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Wednesday, July 29, 2009

Eco friendly font

In the August issue of the National Geographic magazine there's an article about a so-called Ecofont based on the Bitstream face called Vera (quite nice actually!). To quote from the article, the font has been designed to use less ink than other faces thereby saving money and resources as well as money. The Dutch marketing firm Spranq says that a company with 5,000 workers could save up to £75,000 a year from its printing costs. That's around £15 per person per annum - around 28p per person per week. More realistically perhaps, a 5-person office could save around £75 per annum!
The type has small holes that reduce the overall printing area of the type by 20% at 10pt without reducing the readability and this is the optimum size for its use. Anything much larger than this and you can see the holes and much smaller you are not making much of an ink saving. As somebody else says in the article, "it makes you think hard about ink, not just paper and printers."
We think it's great that somebody is thinking about things like this and, after all, if we only use it for home and internal office emails, we'll be contributing just that little bit. You can download the font at ecofont.eu.
What do you feel? Is the trade-off between aesthetics and reducing your damage to the planet and its resources worth it?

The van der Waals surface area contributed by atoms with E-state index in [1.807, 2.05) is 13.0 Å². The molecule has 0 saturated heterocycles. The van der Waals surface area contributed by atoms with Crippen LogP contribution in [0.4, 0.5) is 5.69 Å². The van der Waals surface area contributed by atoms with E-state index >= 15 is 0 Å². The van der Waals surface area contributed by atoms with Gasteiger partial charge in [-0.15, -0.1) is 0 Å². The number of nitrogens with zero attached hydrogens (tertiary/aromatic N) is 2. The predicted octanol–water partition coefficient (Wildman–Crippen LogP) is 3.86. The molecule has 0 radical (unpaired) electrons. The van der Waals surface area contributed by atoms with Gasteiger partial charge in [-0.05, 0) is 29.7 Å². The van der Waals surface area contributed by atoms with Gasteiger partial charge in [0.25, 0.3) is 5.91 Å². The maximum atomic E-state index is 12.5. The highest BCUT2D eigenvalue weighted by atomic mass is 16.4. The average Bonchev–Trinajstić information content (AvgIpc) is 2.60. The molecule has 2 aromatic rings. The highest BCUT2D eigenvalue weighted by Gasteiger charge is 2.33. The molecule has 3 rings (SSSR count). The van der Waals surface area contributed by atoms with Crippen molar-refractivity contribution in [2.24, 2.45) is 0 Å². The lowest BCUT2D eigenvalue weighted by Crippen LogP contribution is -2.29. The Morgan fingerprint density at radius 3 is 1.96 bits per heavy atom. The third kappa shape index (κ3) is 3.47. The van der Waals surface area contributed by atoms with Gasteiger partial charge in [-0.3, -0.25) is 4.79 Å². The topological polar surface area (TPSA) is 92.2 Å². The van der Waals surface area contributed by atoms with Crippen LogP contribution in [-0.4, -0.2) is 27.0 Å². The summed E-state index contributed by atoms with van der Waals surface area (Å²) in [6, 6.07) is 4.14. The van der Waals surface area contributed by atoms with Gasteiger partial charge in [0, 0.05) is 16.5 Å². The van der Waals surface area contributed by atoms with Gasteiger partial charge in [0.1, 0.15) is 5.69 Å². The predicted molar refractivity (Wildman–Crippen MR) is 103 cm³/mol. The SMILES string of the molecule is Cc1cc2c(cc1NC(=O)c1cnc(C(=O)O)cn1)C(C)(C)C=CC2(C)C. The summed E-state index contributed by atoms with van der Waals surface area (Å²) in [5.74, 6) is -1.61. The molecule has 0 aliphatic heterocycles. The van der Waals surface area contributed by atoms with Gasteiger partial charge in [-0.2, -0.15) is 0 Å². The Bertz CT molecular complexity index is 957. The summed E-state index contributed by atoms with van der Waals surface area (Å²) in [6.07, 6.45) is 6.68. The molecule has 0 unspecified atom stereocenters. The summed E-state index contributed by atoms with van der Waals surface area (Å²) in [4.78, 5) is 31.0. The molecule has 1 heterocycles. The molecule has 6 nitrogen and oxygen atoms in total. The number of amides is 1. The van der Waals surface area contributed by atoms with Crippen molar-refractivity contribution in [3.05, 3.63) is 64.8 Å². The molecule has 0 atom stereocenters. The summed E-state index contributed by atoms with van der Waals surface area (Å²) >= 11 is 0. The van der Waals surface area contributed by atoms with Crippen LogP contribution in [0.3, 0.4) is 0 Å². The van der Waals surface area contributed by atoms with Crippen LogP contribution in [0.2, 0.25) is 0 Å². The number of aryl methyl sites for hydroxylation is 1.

Thursday, July 23, 2009


Does anybody out there agree with us that the system that the web crawlers apparently use to decide on a given site's importance, and therefore its ranking, seems somewhat invalid?
Apart from the site itself and the way it's constructed, the most important thing, we're told by Google, is the number of backward links to the site.
This means that there are lots of companies out there employing cheap labour to build links - sometimes spurious - to their sites to get the number up. There are, at least from what I read online, lots of companies outsourcing to emerging nation firms to establish links.
How does this contribute to the genuine validity and authority of a site?
Of course there are a number of other - genuine - contributing factors to moving your site up the ratings and these at least seem to make more sense but to rate a site by the number of backward links seems somewhat unfair and old-fashioned.
And almost every company that approaches clients says that it can get them on to the first page of the search engines but how can this be? You only have to think about it for a moment or two to see that this is impossible for most normal sites. You can almost always get yourself to the top of a search list if you type in a very specific phrase that is included on your site but if somebody searching for a general product or activity types that into a search engine window then the chances of you being at the top of the list is extremely remote.
How do you feel about this situation? It would be interesting to at least know that we're not alone!